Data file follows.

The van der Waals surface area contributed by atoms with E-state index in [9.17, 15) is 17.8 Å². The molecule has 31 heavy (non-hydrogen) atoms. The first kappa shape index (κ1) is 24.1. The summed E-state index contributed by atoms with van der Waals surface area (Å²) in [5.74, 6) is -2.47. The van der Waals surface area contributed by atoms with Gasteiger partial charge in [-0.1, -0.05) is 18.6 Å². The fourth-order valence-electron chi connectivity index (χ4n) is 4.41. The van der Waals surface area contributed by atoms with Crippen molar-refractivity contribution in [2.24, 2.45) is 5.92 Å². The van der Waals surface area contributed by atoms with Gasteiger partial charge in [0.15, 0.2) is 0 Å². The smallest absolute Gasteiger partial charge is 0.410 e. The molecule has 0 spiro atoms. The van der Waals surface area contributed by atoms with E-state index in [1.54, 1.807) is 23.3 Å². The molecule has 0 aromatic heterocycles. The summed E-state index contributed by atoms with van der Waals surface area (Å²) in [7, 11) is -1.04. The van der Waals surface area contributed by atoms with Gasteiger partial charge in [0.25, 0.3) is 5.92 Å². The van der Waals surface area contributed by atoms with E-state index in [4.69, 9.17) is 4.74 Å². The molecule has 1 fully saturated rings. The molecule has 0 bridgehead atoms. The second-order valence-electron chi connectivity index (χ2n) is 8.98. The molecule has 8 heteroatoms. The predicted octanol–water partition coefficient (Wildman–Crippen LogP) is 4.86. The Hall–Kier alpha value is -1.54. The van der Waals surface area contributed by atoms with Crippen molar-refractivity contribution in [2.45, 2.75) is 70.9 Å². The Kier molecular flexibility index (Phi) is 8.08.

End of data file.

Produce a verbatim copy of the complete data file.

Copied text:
The van der Waals surface area contributed by atoms with E-state index in [9.17, 15) is 17.8 Å². The molecule has 31 heavy (non-hydrogen) atoms. The first kappa shape index (κ1) is 24.1. The summed E-state index contributed by atoms with van der Waals surface area (Å²) in [5.74, 6) is -2.47. The van der Waals surface area contributed by atoms with Gasteiger partial charge in [-0.1, -0.05) is 18.6 Å². The fourth-order valence-electron chi connectivity index (χ4n) is 4.41. The van der Waals surface area contributed by atoms with Crippen molar-refractivity contribution in [2.24, 2.45) is 5.92 Å². The van der Waals surface area contributed by atoms with Gasteiger partial charge in [0.15, 0.2) is 0 Å². The smallest absolute Gasteiger partial charge is 0.410 e. The molecule has 0 spiro atoms. The van der Waals surface area contributed by atoms with E-state index in [1.54, 1.807) is 23.3 Å². The molecule has 0 aromatic heterocycles. The summed E-state index contributed by atoms with van der Waals surface area (Å²) in [7, 11) is -1.04. The van der Waals surface area contributed by atoms with Gasteiger partial charge in [0.25, 0.3) is 5.92 Å². The van der Waals surface area contributed by atoms with E-state index in [4.69, 9.17) is 4.74 Å². The molecule has 1 fully saturated rings. The molecule has 0 bridgehead atoms. The second-order valence-electron chi connectivity index (χ2n) is 8.98. The molecule has 8 heteroatoms. The predicted octanol–water partition coefficient (Wildman–Crippen LogP) is 4.86. The Hall–Kier alpha value is -1.54. The van der Waals surface area contributed by atoms with Crippen molar-refractivity contribution in [2.45, 2.75) is 70.9 Å². The Kier molecular flexibility index (Phi) is 8.08.